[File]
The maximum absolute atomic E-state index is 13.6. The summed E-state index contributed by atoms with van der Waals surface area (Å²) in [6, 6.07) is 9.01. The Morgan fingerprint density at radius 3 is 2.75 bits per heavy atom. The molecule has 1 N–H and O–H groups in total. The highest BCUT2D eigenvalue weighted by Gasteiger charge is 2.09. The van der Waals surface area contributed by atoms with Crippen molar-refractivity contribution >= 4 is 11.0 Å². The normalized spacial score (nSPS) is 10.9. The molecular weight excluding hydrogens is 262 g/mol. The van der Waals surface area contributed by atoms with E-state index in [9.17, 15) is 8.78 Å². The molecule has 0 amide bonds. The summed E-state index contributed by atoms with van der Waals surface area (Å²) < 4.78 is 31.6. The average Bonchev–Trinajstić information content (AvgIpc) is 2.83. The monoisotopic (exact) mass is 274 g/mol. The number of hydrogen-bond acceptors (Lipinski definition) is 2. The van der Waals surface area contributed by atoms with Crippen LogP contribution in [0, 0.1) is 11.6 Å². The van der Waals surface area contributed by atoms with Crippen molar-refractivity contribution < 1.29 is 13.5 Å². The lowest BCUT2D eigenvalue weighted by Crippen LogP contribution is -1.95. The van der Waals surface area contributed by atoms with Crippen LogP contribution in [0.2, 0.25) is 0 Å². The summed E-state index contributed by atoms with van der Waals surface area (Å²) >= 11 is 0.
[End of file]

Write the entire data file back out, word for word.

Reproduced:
The maximum absolute atomic E-state index is 13.6. The summed E-state index contributed by atoms with van der Waals surface area (Å²) in [6, 6.07) is 9.01. The Morgan fingerprint density at radius 3 is 2.75 bits per heavy atom. The molecule has 1 N–H and O–H groups in total. The highest BCUT2D eigenvalue weighted by Gasteiger charge is 2.09. The van der Waals surface area contributed by atoms with Crippen molar-refractivity contribution >= 4 is 11.0 Å². The normalized spacial score (nSPS) is 10.9. The molecular weight excluding hydrogens is 262 g/mol. The van der Waals surface area contributed by atoms with E-state index in [9.17, 15) is 8.78 Å². The molecule has 0 amide bonds. The summed E-state index contributed by atoms with van der Waals surface area (Å²) < 4.78 is 31.6. The average Bonchev–Trinajstić information content (AvgIpc) is 2.83. The monoisotopic (exact) mass is 274 g/mol. The number of hydrogen-bond acceptors (Lipinski definition) is 2. The van der Waals surface area contributed by atoms with Crippen LogP contribution in [0, 0.1) is 11.6 Å². The van der Waals surface area contributed by atoms with Crippen molar-refractivity contribution < 1.29 is 13.5 Å². The lowest BCUT2D eigenvalue weighted by Crippen LogP contribution is -1.95. The van der Waals surface area contributed by atoms with Crippen LogP contribution in [0.2, 0.25) is 0 Å². The summed E-state index contributed by atoms with van der Waals surface area (Å²) >= 11 is 0.